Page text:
Green jobs are good, and unions get it
Terry Macalister in today’s Guardian reports on the call by the United Nations Environment Programme (UNEP) for a green new deal to both deal with the environmental challenge and help revive the economy.
This is good stuff. I suspect both at the global and national level there is going to be a strong lobby for anti-recessionary spending to be given an environmental purpose, even if some, like investment in wind or nuclear, will be controversial.
As an earlier UNEP report has shown:
“A global transition to a low-carbon and sustainable economy can create large numbers of green jobs across many sectors of the economy, and indeed can become an engine of development. Current green job creation is taking place in both the rich countries and in some of the major developing economies.”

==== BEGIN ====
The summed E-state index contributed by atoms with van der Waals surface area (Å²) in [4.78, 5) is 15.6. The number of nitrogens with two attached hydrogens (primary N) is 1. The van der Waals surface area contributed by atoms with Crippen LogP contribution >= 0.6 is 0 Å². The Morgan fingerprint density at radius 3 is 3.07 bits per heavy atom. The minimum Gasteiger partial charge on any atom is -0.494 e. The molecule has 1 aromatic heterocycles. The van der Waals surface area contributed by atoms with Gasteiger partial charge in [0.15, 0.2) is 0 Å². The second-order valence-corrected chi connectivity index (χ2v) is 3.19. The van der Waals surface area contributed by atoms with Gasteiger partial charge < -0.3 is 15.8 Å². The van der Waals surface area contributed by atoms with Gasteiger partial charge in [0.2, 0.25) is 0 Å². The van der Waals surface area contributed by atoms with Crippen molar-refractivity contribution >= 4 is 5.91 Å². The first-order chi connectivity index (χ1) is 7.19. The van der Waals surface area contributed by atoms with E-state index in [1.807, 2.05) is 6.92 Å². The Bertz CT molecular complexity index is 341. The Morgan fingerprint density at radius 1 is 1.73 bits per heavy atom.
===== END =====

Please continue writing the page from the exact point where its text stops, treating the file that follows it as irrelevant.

But it is a shame Terry finishes his report by saying:
“The Green Jobs study was hailed as being crucial to overcoming global resistance from the labour movement, which for many years opposed the Kyoto agreement to cut greenhouse gas emissions amid fears that members would lose their jobs.”
The international trade union movement in fact supported Kyoto as this ICFTU statement shows. Of course there may be one or two bits of the movement outside the wide consensus around this approach, but that is not the same as “global resistance”.
Terry has been in touch to say that he didn’t actually write the final paragraph of the story, and he would not ahve written that. It looks like the subs had a sudden space to fill, and improvised.